Posts Tagged ‘harvard’

Harvard East Asia Society hosts 15th Annual Graduate Student Conference

Monday, October 24th, 2011

The Harvard East Asia Society (HEAS) Graduate Student Conference invites graduate students from around the world, conducting research in all disciplines, to submit abstracts for its 2012 conference, to take place February 24 – February 26. The HEAS Graduate Student Conference is an annual event which provides an interdisciplinary forum for graduate students to exchange ideas and discuss current research on East Asia. The conference allows young scholars to present their research to both their peers and to eminent scholars in East Asian Studies. All panels will be moderated by Harvard University faculty. The conference will also allow participants to meet others in their field conducting similar research and to forge new professional relationships. Submissions are invited from graduate students in all disciplines. Papers should be related to East or Inner Asia, including East Asian interactions with the wider world. For more information about the conference, including eligibility requirements, please visit

Apply by November 18 deadline for consideration.

Mao Impersonators Documentary Screening at Harvard

Tuesday, October 4th, 2011

From the Fairbank Center for Chinese Studies:

Par of the Emergent Visions series
Date: Friday, October 7, 2011, 7:00pm – 9:00pm

Readymade: A Documentary about Mao Impersonators

With film director Zhang Bingjian

Although Chairman Mao died 35 years ago, he lives on in the form of his impersonators. This documentary is about two ordinary middle-aged individuals who make a career out of their physical likeness to Mao. The first, a farmer from Mao’s hometown studies at the Beijing Film Academy with his family’s support and the dream of playing Mao on the big screen. The second, a housewife struggles to overcome her husband’s aversion toward her new career. Through their lives and performances, the film presents trenchant insights into the legacy of the “Great Helmsman” in today’s China.

The film screening will be followed by a discussion with Zhang Bingjian.

Born in Shanghai, Zhang Bingjian graduated from the Beijing Film Academy in 1982 and received an MFA degree from the University of South Carolina in 1993. He directed a feature film Suffocation in 2004 that starred the well-known actor Ge You and was the first Chinese psychic film to be released nationwide. It was also screened at international film festivals worldwide. Readymade is his first documentary.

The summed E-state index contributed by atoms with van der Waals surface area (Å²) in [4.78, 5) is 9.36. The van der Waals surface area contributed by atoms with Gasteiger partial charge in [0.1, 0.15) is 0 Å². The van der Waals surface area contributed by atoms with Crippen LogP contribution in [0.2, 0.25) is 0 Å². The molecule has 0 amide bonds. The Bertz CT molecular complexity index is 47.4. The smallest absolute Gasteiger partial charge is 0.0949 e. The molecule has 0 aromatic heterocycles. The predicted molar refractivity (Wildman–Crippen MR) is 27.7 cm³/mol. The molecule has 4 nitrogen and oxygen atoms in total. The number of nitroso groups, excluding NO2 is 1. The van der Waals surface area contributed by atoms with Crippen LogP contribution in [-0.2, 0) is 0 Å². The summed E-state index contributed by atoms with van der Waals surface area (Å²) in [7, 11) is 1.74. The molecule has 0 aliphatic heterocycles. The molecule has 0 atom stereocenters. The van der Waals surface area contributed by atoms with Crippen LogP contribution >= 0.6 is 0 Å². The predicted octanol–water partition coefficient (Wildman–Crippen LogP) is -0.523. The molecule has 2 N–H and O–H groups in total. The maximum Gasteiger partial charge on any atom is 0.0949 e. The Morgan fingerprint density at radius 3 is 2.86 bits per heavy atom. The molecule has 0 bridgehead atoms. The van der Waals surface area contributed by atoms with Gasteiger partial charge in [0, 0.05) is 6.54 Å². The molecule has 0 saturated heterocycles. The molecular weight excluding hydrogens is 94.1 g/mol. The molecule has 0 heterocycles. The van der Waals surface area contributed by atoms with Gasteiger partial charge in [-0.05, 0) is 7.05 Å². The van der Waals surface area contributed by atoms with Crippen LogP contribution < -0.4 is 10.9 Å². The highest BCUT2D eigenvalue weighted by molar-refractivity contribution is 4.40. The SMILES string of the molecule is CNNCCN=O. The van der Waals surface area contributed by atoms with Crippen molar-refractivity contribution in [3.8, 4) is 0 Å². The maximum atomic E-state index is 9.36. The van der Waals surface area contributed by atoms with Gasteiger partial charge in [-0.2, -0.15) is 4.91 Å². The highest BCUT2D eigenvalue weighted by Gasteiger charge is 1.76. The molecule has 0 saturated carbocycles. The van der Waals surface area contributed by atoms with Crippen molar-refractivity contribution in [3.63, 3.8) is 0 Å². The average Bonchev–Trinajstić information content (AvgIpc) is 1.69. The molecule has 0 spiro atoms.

The film is in Chinese with English subtitles
Free and open to the public
Cosponsored with
the CCK Foundation Inter-University Center for Sinology

Location: CGIS South, Belfer Case Study Room, S020,
1730 Cambridge Street, Harvard University

CinemaTalk: Interview with Professor Eugene Wang on Chinese Art and Film

Sunday, September 25th, 2011

By Michael Chenkin

Professor Eugene Wang

Eugene Yuejin Wang is Abby Aldrich Rockefeller Professor of Asian Art at Harvard University. We recently spoke with Professor Wang about his interests in Chinese art and Chinese film, the areas of intersection between these two fields, and his interest in painter Liu Xiaodong, who is the subject of Jia Zhangke’s documentary Dong. Dong will screen Monday 9/26 as the opening film of the 11-film series on Chinese independent film at Doc Films in Chicago. In this conversation Professor Wang reflects at length on the way Liu and other artists work in relation to the idea of nationhood, especially in regards to national disasters such as the 2008 Beichuan earthquake in Sichuan. Wang pays particular attention to Liu’s 2010 work “Getting Out of Beichuan,” which Wang considers “marks a new stage and possibly a new turning point in the contemporary Chinese art scene.”

A native of Jiangsu, China, Wang studied at Fudan University in Shanghai (B.A. 1983; M.A. 1986), and subsequently at Harvard University (A.M. 1990; Ph.D. 1997). He was the Ittleson Fellow at the Center for Advanced Studies in Visual Art, National Gallery of Art, Washington, D.C. (1995-96) before joining the art history faculty at the University of Chicago in 1996. His teaching appointment at Harvard University began in 1997, and he became the Abby Aldrich Rockefeller Professor of Asian Art in 2005.

He has received the Guggenheim Fellowship, Charles A. Ryskamp Fellowship from the American Council of Learned Societies, and postdoctoral and research grants from the Getty Foundation.

His book, Shaping the Lotus Sutra: Buddhist Visual Culture in Medieval China (2005) has received the Academic Achievement Award in memory of the late Professor Nichijin Sakamoto, Rissho University, Japan. He is the art history associate editor of the Encyclopedia of Buddhism (New York, 2004).


dGF: I understand that a lot of your past research focused on Medieval Buddhist art and visual culture. Recently you have been researching Chinese film. Where did these interests arise? In addition, is there any synergy between inquiries into Buddhist art and Chinese film?